Not so today.  I gather an average bricklayer can now lay twenty-two bricks per day.  That's in between safety inspections, training sessions, safety inspections, scaffold erection, safety inspections, mortar manufacture, safety inspections, hard-hat fittings, safety inspections, ladder relocation, safety inspections, legal advice about the brick that fell on his head on the previous site and, of course, safety inspections.

This combination of "JIT" and the twenty-two per day problem means that the skinflint building contractors manage to have just twenty-two bricks delivered each and every morning, in order to delay having to pay for them as long as is legally possible.

It's not just the bricks either.   They'll also have a daily delivery of one cold tap, a ball cock, the left-hand bit of a roof truss, two thirteen amp sockets, four door hinges, sixteen roofing tiles and a chimney pot.

The trouble is, however, that all these different items appear to come from different suppliers and most certainly all come on different lorries.

Which, I'm sure you'll all be positively ecstatic to hear, finally brings us to the subject for in-depth analysis in this month's epic edition of Comment.

It's the early morning stream of lorries, you see.  Or, more to the point, the fact that the entrance to the building site is so narrow that as they stream, either they all have to reverse in, or they have to reverse out.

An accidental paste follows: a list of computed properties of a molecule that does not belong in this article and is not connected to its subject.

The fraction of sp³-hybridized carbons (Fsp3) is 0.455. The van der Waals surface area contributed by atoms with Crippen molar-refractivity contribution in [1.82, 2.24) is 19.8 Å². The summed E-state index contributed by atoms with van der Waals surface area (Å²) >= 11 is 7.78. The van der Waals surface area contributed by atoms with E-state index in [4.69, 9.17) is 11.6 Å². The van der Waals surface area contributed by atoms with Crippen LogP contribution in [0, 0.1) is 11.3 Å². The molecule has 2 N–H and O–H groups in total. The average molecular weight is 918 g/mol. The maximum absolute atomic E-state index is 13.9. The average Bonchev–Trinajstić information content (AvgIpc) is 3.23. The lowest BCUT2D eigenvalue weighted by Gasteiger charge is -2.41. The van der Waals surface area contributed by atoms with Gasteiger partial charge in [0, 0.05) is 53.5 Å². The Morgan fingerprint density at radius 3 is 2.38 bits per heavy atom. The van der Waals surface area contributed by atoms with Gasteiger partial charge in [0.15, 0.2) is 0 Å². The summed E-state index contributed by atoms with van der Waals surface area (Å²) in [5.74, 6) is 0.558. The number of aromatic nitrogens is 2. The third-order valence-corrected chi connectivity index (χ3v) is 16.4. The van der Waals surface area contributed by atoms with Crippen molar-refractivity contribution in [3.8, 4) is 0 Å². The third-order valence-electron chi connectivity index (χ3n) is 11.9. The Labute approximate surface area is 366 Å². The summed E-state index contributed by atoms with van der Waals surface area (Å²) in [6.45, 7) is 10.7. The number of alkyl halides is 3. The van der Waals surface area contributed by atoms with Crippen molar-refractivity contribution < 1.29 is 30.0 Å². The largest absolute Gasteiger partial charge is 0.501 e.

"No problem in that", I hear you cry.  "So they have to go in or out backwards, what of it?" you ask.

The problem is that some idiot, probably from the Department for Jaguars, Rural Fields, Lorries and Deputising for the President, has decreed that any large vehicle which so much as DARES to proceed in a direction other than forwards, has to make a very loud noise, OTHER than the normal sound of an engine revving, to indicate the fact.

Now, I could probably cope with just one reversing lorry at around eleven in the morning, just as I'm naturally stirring from my slumbers, but a stream of a couple of dozen or more, at eight o'clock, which seems to me to be the middle of the night, is just NOT my idea of fun.

Who on earth was it who came up with this stupid idea of things going backwards having to make such a dreadful noise?

It's a different noise for each vehicle too.  There's a security van which goes to one of the local banks and has a loud hailer attached to the back.  When that goes backwards, it plays a recording of a voice actually saying "Warning, this vehicle is reversing" out of the loud hailer.  Now is that a case of "statin' the bleedin' obvious", or what?